ISO 3159 – Kew A

You might have noticed that Bremont’s latest trio of watches developed together with Her Majesty’s Armed Forces, The Broadsword, Arrow and Argonaut are chronometers, certified to ISO 3159 standard, not C.O.S.C. . Which I found very refreshing.

To my mind this has been a subtle way for the Swiss to maintain the perception of the superiority of their watch industry. Several British brands using Swiss movements are highlighting this certification, which I have always thought detracts a little from their British-ness, not in a negative way only in the way that we acknowledge the Swiss as the watch “authority”. 

The term “chronometer” means that a watch has been certified to have a certain accuracy per day and is tested in a few different positions at a few different temperatures. While individual corporate and national chronometry certifications differ in details, the ISO 3159 is the baseline recognized by the 163 international members of the Geneva-based International Organization for Standardization. ISO 3159:2009, the latest version, last was reviewed in 2015, and is described as follows:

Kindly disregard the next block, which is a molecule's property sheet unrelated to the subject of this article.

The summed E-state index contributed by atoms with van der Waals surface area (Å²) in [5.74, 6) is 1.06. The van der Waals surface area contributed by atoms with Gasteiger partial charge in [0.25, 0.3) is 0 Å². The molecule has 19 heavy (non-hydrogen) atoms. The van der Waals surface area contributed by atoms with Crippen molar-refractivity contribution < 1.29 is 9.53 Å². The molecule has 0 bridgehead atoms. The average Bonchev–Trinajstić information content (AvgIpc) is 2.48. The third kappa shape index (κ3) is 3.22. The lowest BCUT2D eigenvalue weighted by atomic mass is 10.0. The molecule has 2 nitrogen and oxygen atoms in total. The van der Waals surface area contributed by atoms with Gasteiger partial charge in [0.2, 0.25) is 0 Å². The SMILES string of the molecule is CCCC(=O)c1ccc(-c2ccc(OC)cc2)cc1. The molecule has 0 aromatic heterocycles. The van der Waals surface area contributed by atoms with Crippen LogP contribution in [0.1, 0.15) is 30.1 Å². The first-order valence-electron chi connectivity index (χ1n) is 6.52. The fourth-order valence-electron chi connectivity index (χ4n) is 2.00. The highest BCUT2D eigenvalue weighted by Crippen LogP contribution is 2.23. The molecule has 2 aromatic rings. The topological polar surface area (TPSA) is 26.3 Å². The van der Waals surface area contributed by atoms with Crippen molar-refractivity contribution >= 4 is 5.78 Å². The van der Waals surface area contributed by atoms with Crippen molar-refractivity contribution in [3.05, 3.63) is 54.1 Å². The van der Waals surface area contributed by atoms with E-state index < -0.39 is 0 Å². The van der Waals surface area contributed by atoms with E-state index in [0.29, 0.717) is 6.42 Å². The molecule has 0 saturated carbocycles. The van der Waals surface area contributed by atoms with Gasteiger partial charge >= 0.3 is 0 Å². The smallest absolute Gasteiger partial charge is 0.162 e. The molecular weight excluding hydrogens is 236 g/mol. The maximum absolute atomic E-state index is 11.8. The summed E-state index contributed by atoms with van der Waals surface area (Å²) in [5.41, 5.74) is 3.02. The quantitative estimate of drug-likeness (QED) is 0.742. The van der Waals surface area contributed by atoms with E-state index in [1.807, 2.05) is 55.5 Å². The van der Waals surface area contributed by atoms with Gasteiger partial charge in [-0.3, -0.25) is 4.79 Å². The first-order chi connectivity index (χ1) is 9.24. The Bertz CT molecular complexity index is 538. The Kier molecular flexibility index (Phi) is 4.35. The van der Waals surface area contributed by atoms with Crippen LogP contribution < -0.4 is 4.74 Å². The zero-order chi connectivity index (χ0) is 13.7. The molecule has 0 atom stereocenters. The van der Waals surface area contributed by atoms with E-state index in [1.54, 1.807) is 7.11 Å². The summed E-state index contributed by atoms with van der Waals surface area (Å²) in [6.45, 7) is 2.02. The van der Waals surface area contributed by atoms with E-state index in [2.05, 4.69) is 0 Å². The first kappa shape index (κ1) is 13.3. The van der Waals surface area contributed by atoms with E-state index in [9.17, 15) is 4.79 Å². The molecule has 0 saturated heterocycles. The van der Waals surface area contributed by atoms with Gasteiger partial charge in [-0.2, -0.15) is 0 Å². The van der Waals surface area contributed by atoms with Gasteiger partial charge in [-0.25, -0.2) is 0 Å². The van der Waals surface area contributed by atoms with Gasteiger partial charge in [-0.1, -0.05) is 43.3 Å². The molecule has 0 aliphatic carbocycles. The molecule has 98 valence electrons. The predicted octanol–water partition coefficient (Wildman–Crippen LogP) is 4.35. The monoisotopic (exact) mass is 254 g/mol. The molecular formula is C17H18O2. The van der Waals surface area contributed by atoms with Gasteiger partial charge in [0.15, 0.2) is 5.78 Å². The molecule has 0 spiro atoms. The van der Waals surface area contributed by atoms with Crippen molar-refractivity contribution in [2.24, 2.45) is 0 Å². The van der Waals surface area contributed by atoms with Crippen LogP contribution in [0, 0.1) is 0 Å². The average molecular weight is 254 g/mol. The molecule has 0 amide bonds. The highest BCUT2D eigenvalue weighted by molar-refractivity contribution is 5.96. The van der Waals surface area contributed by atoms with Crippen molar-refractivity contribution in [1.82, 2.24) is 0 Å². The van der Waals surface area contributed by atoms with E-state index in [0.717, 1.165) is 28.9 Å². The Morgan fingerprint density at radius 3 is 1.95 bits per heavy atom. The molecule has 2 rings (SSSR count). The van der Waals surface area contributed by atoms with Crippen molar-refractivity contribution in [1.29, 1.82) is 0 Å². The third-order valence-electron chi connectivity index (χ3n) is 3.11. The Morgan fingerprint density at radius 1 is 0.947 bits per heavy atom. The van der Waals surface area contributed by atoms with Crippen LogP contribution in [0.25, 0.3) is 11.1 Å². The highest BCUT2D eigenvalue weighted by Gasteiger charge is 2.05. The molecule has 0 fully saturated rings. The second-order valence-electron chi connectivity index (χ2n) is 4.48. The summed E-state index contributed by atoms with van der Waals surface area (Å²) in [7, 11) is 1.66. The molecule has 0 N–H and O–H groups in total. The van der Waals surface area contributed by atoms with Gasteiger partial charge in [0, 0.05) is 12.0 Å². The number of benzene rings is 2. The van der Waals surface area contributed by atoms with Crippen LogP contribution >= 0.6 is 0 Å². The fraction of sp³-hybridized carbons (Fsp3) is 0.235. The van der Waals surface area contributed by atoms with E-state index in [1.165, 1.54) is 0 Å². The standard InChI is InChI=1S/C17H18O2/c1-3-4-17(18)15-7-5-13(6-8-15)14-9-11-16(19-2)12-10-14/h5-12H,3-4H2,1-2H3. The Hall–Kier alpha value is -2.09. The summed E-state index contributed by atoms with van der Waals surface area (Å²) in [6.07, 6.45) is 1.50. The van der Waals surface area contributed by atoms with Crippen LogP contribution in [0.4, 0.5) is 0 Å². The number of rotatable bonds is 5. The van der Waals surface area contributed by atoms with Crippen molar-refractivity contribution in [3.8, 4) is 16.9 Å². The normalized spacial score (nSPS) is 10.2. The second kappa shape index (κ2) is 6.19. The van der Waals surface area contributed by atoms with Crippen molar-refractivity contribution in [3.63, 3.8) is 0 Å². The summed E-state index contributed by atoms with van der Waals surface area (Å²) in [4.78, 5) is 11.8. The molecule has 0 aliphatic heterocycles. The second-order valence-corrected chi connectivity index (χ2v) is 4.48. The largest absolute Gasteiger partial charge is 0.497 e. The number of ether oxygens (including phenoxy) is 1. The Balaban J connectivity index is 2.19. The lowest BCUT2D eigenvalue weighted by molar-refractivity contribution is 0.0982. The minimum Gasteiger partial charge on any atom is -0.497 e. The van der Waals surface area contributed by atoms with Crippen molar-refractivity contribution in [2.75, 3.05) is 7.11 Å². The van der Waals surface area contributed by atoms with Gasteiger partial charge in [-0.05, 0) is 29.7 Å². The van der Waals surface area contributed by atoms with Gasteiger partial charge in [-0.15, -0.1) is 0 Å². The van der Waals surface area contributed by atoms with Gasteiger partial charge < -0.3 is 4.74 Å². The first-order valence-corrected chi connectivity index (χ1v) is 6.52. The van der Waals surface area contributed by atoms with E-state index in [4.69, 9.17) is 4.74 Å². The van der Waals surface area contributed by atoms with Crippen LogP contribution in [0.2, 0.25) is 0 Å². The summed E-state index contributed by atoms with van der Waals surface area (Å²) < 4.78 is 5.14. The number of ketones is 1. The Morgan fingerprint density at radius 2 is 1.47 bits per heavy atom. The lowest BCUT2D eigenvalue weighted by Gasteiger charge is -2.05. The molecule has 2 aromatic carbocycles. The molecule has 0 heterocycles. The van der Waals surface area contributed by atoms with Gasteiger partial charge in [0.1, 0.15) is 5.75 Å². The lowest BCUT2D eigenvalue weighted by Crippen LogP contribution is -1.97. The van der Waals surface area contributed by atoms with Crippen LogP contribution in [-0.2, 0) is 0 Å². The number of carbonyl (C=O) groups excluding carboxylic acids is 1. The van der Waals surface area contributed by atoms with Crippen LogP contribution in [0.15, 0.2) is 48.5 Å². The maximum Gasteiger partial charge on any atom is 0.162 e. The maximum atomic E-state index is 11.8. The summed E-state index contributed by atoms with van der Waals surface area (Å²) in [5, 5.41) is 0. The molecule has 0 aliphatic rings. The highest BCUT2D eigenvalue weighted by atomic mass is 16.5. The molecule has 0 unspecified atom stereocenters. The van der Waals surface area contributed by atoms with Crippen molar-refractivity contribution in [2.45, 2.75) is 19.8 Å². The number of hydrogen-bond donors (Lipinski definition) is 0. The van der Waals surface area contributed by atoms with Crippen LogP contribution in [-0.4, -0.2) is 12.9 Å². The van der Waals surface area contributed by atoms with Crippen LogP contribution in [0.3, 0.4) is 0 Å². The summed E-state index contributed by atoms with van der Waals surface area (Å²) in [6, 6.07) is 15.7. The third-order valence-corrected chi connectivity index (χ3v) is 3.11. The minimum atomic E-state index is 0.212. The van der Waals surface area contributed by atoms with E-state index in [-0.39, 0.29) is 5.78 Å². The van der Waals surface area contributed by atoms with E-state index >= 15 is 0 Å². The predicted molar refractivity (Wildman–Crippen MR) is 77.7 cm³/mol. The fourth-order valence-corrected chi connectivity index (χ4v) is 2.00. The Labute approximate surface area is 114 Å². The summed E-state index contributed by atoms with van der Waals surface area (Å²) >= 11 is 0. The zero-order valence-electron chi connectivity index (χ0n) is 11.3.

Chart from

The C.O.S.C. standard as you might have suspected is slightly more rigorous. Current standards for the COSC certificate entail passing the above evaluations while deviating by no more than -4/+6 seconds per 24 hours; achieving a mean variation in rates of two seconds; a maximum variation in rates not exceeding five seconds, a greatest variation (i.e. greatest individual positional deviation from the mean) in rates not exceeding 10 seconds, and thermally-induced deviation not to exceed +/-(.6) seconds. Additional conditions apply, but these are the principle guiding measures that underpin COSC certification.

Historically though there was a more rigorous standard, and it was from Britain., Kew “A” Certification. Watches tested at the Kew Observatory were given more strenuous testing and held to a higher standard than at the others as the Kew Observatory (a subsidiary of the Greenwich Observatory) was responsible for certifying marine chronometers before they were issued to the Royal Navy. While a standard Swiss chronometer test would last 15 days, the Kew test lasted 44 days. Any watch certified as an “A” chronometer from the Kew Observatory was known to be extremely accurate and robust in all positions in a wide range of temperatures.

So well done Bremont for not falling back on C.O.S.C. But, how cool would a British watch with Kew “A” certification be ?